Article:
At first it was just a childhood hobby. Rather than play little league sports or practice hours of music lessons, Holly Lattire spent her childhood like any art student — writing, drawing and painting were the outlets for the young artist.
When she began to create home videos with her neighbors, her true passions were discovered.
Now, Lattire films music videos for her roommate and her best friend’s band, but a class assignment required her to create a commercial for a Muncie business of her choice.
The video was created for Made in Muncie, a local pottery store where people can paint an item of their choice and take it home. Made in Muncie provides the object and the firing of the painted object.
The friendly and artistic atmosphere resonated with Lattire and inspired her to create this commercial. In the commercial, a girl named Claudia Armbuster simply sits and paints. As simple as the story may seem, the video represents Lattire’s passions and her past life experiences.
“Throughout my life it didn’t matter if I was having a bad day or just in a bad mood. Just sitting down and drawing and painting just always turned my day around,” Lattire said.
When she was younger, Lattire and her sisters teamed up with their neighbors to create home videos of comedy, horror or the girls just having a good time. During high school she realized her passion was video, an interest she shares with her sister.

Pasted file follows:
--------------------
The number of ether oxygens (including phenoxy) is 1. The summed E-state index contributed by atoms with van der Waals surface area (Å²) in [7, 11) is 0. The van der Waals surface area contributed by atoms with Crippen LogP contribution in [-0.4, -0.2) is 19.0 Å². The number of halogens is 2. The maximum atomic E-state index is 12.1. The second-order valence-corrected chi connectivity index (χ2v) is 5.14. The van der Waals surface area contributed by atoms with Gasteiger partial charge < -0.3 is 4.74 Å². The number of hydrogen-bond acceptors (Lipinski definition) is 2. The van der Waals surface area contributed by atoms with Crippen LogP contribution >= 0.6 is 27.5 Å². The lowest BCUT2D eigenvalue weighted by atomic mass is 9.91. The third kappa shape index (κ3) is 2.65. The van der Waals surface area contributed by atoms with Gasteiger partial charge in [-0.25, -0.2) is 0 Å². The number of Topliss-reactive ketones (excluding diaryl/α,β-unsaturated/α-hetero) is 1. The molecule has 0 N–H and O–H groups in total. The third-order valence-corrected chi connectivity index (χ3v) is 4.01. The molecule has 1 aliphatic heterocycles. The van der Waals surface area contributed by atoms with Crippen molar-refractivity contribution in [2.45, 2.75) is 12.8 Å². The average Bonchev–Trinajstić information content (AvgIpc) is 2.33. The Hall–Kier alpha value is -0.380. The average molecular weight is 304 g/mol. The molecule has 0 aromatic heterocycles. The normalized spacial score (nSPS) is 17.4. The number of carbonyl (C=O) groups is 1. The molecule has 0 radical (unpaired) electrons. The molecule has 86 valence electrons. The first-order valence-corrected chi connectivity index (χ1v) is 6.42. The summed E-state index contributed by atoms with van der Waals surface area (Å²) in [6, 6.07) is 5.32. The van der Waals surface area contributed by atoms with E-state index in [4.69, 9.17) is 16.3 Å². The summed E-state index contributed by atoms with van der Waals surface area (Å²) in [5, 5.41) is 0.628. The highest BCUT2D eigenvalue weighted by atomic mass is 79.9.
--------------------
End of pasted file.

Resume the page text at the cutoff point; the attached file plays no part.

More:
“Video is like the ultimate art media, because it has sound, it has a story, it’s visuals, it’s colors, it’s everything,” Lattire said.
The Made in Muncie commercial was written and produced solely by Lattire. Joined by the staff, Lattire was assisted by her best friend, Armbuster, who served as talent. In addition, Lattire's boyfriend, Evan Fischer, helped with sound.
“They [the staff] basically gave me everything. They gave me the time, the space and were basically super kind about just everything,” Lattire said.
Even with a small crew, the video was completed smoothly, Lattire said. In spite of this, she wasn’t expecting much from the project. Lattire shared the video with Made in Muncie, and she allowed them to use the video if they liked it.
“I sent it [the video] to them and I didn’t get anything back. And I just assumed they were busy,” she said. “But then I looked at their Facebook page and it was posted and it had like 3,500 views. I was like ‘Wow, I guess they liked it.’”
Lattire enjoys this form of storytelling, but she is unsure of where her future may head. Nevertheless, she is positive that she will continue to work in video. Whether it involves freelance work, music videos, commercials or short films, she is up to the task.